Standard Wireline Data Processing



IODP logging contractor: USIO/LDEO

Hole: U1352B

Expedition: 317

Location: Canterbury Basin (SW Pacific Ocean)

Latitude: 44° 56.2558' S

Longitude: 172° 1.3630' E

Logging date: December 4-5, 2009

Sea floor depth (driller's): 354.6 m DRF

Sea floor depth (logger's): 355.5 m WRF (APS/HLDS/GPIT/HNGS)

Total penetration:  1185.5 m DRF (830.9 m DSF)

Total core recovered: 614.3 m ( 74 % of cored section)

Oldest sediment recovered: late Pliocene

Lithology:  mud, sandy mud, and muddy sand





The logging data was recorded by Schlumberger in DLIS format. Data were processed at the Borehole Research Group of the Lamont-Doherty Earth Observatory in December 2009.


Logging Runs

Tool string
Top depth (m WMSF) Bottom depth (m WMSF) Pipe depth (m WMSF) Notes

Invalid HLDS

Open hole
Calipers closed
Pass 1
Open Hole
Pass 2



The hole was drilled to a total depth of 830.9 m DSF and then conditioned for logging by sweeping for few hours with 50 bbl of sepiolite/attapulgite mud. Due to recovery operations at the last site, mud supplies on the ship were limited, so it was decided to displace this hole with seawater rather than logging mud. The logging operations began with the DIT/APS/HLDS/GPIT/HNGS tool string for three passes, followed by the FMS/DSI/GPIT/HNGS tool string for three passes as well. Since the sea state was relatively calm with a peak-to-peak heave of ~ 0.4 m or less, the wireline heave compensator was not used.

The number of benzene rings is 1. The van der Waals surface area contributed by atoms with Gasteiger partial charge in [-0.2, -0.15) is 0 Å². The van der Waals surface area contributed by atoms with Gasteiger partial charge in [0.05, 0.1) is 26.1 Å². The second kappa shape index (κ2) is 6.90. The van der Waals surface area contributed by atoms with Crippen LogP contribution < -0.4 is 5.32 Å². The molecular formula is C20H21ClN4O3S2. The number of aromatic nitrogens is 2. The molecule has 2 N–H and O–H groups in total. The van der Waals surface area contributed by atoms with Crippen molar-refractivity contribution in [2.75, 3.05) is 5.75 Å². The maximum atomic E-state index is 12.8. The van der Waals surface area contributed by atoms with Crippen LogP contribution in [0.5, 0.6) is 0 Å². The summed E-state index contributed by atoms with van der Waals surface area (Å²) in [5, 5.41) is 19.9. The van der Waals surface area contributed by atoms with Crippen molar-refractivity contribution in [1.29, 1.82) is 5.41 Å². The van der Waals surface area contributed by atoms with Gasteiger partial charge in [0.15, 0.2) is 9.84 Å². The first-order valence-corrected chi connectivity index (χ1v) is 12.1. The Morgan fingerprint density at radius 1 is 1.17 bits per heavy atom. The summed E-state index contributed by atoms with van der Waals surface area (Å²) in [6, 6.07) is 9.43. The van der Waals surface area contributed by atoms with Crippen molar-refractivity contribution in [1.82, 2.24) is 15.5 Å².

The depths in the table are for the processed logs (after depth shift to the sea floor and depth matching between passes). Generally, discrepancies may exist between the sea floor depths determined from the downhole logs and those determined by the drillers from the pipe length. Typical reasons for depth discrepancies are ship heave, wireline and pipe stretch, tides, and the difficulty of getting an accurate sea floor from a 'bottom felt' depth in soft sediment.





Depth shift to sea floor and depth match. The original logs were first shifted to the sea floor based on the logger's sea floor depth of - 355.5 m WRF. The sea floor depth was determined by the step in gamma ray values observed on the DIT/APS/HLDS/GPIT/HNGS main pass. The depth-shifted logs were then depth-matched to those of DIT main pass (reference).


Depth matching is typically done in the following way. One log is chosen as reference (base) log (usually the total gamma ray log from the run with the greatest vertical extent and no sudden changes in cable speed), and then the features in the equivalent logs from the other runs are matched to it in turn. This matching is performed manually. The depth adjustments that were required to bring the match log in line with the base log are then applied to all the other logs from the same tool string.


Environmental corrections. The HNGS and HLDS data were corrected for hole size during the recording. The APS and HLDS data were corrected for standoff and hole size respectively during the recording.